On the other side of the coin, any of these possibilities, plus a host of others, can be disappointing in either customary or totally unexpected ways; there is something at times very pleasant about sitting down with a particular recording and knowing exactly what one will get, and it is only through repeated and various listenings of a particular piece that one can really get to its essence, and transcendence, something that cannot be said of the single live event, no matter how great. Of course, one can have a transcendent experience upon hearing a piece for the very first time, but this is a relatively flimsy pleasure, more of an impact, when set aside the real understanding that comes of repeated listenings of various renditions, then to hear the very apogee of that piece, as you see it. The same is true of any piece of complex music; it would be a tall order to entirely familiarize oneself with any given piece of music without the existence of recordings even if one undertook to attend every performance one possibly could, and even if the piece was one of the most commonly performed; only though the degree of familiarity that I speak of here allows one to discern the truly transcendental. In addition, recordings are a boon to those without the income/time/health to travel to the cities or countries in which the legendary concert hall or orchestra in question can be found, and for such persons the fact that excellent recordings made at these venues do exist is a great boon. Only recordings allow us to compare, in detail - my memory, at least, does not allow otherwise - the interpretations of various great conductors/soloists/vocalists, some of whom may even have passed away; two or three of my favorite/most transcendent have been dead for quite some time, yet their greatness is still apparent via their recordings. I believe that true transcendence, the greatest that may be wrung from a piece, comes from the accumulation of the various interpretations of great instrumentalists and conductors, then for us to some extent to inhabit the mind of the composer, and finally to appreciate its finest rendition(s). Palimpsest over palimpsest, rendition over rendition, an ever-expanding democratic plurality of beauty whose transcendence expands with time, repetition and the passing through of mortal talents. There are also many cases wherein the live performances of a given piece that I've attended do not even approach the transcendence of a particular recording I might own, and this is particularly true of certain more obscure pieces that are not often performed, since economic necessity tends to restrict the great orchestras mostly to performing the "classic" classics, seldom tangling with music that is none the worse for its relative obscurity. How else appreciate the transcendence of a particular live performance if we are not thoroughly familiar with the piece through listening to various recordings? Further, there can be something transcendent about listening to one of one's favorite pieces whilst not bolt upright in an uncomfortable chair being strangled by a bow tie and restricted by a dinner jacket; transcendence can be found even - or especially - with one's head cradled in the lap of one's partner, laying on the sofa in dressing gowns with a fine glass of wine close at hand and one's favorite recording, or even a competent one, of a given piece playing on one's system.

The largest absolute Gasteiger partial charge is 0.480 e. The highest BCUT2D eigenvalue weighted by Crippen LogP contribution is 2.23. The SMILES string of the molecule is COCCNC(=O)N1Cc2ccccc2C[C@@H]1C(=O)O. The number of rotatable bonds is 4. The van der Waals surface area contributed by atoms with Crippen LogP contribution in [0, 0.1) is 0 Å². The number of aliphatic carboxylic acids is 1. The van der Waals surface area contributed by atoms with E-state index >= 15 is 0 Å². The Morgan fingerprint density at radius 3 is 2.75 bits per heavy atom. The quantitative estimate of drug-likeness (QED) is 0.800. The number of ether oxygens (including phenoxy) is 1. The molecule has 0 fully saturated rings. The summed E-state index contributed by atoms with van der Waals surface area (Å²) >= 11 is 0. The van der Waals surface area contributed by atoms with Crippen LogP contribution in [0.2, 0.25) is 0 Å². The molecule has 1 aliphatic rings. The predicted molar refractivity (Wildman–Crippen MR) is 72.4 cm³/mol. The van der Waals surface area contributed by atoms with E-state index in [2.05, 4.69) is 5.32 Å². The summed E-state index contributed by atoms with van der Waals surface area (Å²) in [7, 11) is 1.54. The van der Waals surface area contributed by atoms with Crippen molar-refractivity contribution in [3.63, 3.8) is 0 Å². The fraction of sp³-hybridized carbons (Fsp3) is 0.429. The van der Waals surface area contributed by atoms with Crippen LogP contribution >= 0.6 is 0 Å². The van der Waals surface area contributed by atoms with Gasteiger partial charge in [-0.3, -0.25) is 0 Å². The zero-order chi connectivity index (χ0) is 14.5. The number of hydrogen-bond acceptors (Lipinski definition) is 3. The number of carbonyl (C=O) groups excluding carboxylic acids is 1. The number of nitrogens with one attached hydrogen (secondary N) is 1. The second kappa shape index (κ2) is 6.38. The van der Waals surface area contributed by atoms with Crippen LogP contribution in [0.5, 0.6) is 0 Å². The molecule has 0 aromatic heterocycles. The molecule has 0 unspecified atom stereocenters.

In short, I believe that the transcendence of the live musical event is not restricted to the music alone; it can be, but does not have to be. There can be circumstances under which we experience the reproduction of musical events that add up to transcendence - or transcendent understanding, which comes only with many listenings, be they live, recorded or both - or reproductions that can occasionally be transcendent in and of themselves.
I was thinking about this when posting on the "deathbed audio wisdom" thread, where I said that to accept that there is a distinction between live performances and recordings, make peace with the notion, and derive the greatest pleasure from both being my such "wisdom". The thing is that it goes further than difference in sonics, to the experience as a whole and the events and emotions surrounding it. Was one's spouse/girlfriend/date looking spectacular? Did one have dinner before or after the performance, and was it excellent? Did the performance accord with expectations, exceed or defy them? Did the piece, as performed/conducted, add new dimensions to one's understanding of it? Did a particular soloist/section/conductor or entire orchestra give a remarkable performance? If the concert hall was unfamiliar, what were the acoustics like? Did sharing such an experience with said spouse/girlfriend/date intensify that togetherness on the night? What of the shared euphoria of having many lovers of a certain piece gathered together? Some of the most transcendent musical evenings of my life have been made up of such experiences, experiences going well beyond merely the piece of music as performed. Furthermore, the anticipation of these possibilities is a pleasure in itself. Live music is indeed a unique pleasure and if we really expect our home systems ever to duplicate such experiences we are fools, but this is not to suggest that the live event is exclusively transcendent.